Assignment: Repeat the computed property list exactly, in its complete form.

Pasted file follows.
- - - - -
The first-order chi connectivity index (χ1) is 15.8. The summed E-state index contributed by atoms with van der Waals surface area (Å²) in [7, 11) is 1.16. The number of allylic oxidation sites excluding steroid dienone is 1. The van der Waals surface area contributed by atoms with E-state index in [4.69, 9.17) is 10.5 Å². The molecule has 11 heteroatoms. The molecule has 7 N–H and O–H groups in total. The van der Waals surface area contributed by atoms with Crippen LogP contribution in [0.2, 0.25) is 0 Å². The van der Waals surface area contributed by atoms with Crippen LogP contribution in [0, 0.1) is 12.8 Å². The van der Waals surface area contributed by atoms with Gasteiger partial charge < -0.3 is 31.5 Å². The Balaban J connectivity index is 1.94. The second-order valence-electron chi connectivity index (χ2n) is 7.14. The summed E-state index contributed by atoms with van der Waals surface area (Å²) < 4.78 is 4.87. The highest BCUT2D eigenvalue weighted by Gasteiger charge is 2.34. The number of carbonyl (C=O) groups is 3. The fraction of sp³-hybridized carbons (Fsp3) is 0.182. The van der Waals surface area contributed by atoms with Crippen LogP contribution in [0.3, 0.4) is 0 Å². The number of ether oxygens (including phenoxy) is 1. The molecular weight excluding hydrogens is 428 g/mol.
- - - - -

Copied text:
The first-order chi connectivity index (χ1) is 15.8. The summed E-state index contributed by atoms with van der Waals surface area (Å²) in [7, 11) is 1.16. The number of allylic oxidation sites excluding steroid dienone is 1. The van der Waals surface area contributed by atoms with E-state index in [4.69, 9.17) is 10.5 Å². The molecule has 11 heteroatoms. The molecule has 7 N–H and O–H groups in total. The van der Waals surface area contributed by atoms with Crippen LogP contribution in [0.2, 0.25) is 0 Å². The van der Waals surface area contributed by atoms with Crippen LogP contribution in [0, 0.1) is 12.8 Å². The van der Waals surface area contributed by atoms with Gasteiger partial charge < -0.3 is 31.5 Å². The Balaban J connectivity index is 1.94. The second-order valence-electron chi connectivity index (χ2n) is 7.14. The summed E-state index contributed by atoms with van der Waals surface area (Å²) < 4.78 is 4.87. The highest BCUT2D eigenvalue weighted by Gasteiger charge is 2.34. The number of carbonyl (C=O) groups is 3. The fraction of sp³-hybridized carbons (Fsp3) is 0.182. The van der Waals surface area contributed by atoms with Crippen LogP contribution in [0.3, 0.4) is 0 Å². The number of ether oxygens (including phenoxy) is 1. The molecular weight excluding hydrogens is 428 g/mol.